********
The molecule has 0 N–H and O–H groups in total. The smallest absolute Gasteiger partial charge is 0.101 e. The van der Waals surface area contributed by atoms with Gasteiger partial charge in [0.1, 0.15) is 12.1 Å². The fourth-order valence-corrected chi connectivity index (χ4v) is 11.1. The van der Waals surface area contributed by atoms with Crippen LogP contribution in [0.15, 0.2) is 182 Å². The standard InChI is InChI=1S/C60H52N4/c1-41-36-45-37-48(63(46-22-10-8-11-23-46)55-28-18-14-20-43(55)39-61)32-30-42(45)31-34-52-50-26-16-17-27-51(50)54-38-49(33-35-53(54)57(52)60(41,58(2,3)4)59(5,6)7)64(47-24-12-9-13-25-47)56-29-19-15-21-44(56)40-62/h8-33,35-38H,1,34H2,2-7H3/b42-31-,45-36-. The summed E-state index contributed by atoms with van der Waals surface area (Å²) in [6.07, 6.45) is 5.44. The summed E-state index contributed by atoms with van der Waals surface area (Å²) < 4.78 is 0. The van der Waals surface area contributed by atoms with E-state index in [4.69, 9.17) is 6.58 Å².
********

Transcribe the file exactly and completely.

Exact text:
The molecule has 0 N–H and O–H groups in total. The smallest absolute Gasteiger partial charge is 0.101 e. The van der Waals surface area contributed by atoms with Gasteiger partial charge in [0.1, 0.15) is 12.1 Å². The fourth-order valence-corrected chi connectivity index (χ4v) is 11.1. The van der Waals surface area contributed by atoms with Crippen LogP contribution in [0.15, 0.2) is 182 Å². The standard InChI is InChI=1S/C60H52N4/c1-41-36-45-37-48(63(46-22-10-8-11-23-46)55-28-18-14-20-43(55)39-61)32-30-42(45)31-34-52-50-26-16-17-27-51(50)54-38-49(33-35-53(54)57(52)60(41,58(2,3)4)59(5,6)7)64(47-24-12-9-13-25-47)56-29-19-15-21-44(56)40-62/h8-33,35-38H,1,34H2,2-7H3/b42-31-,45-36-. The summed E-state index contributed by atoms with van der Waals surface area (Å²) in [6.07, 6.45) is 5.44. The summed E-state index contributed by atoms with van der Waals surface area (Å²) < 4.78 is 0. The van der Waals surface area contributed by atoms with E-state index in [4.69, 9.17) is 6.58 Å².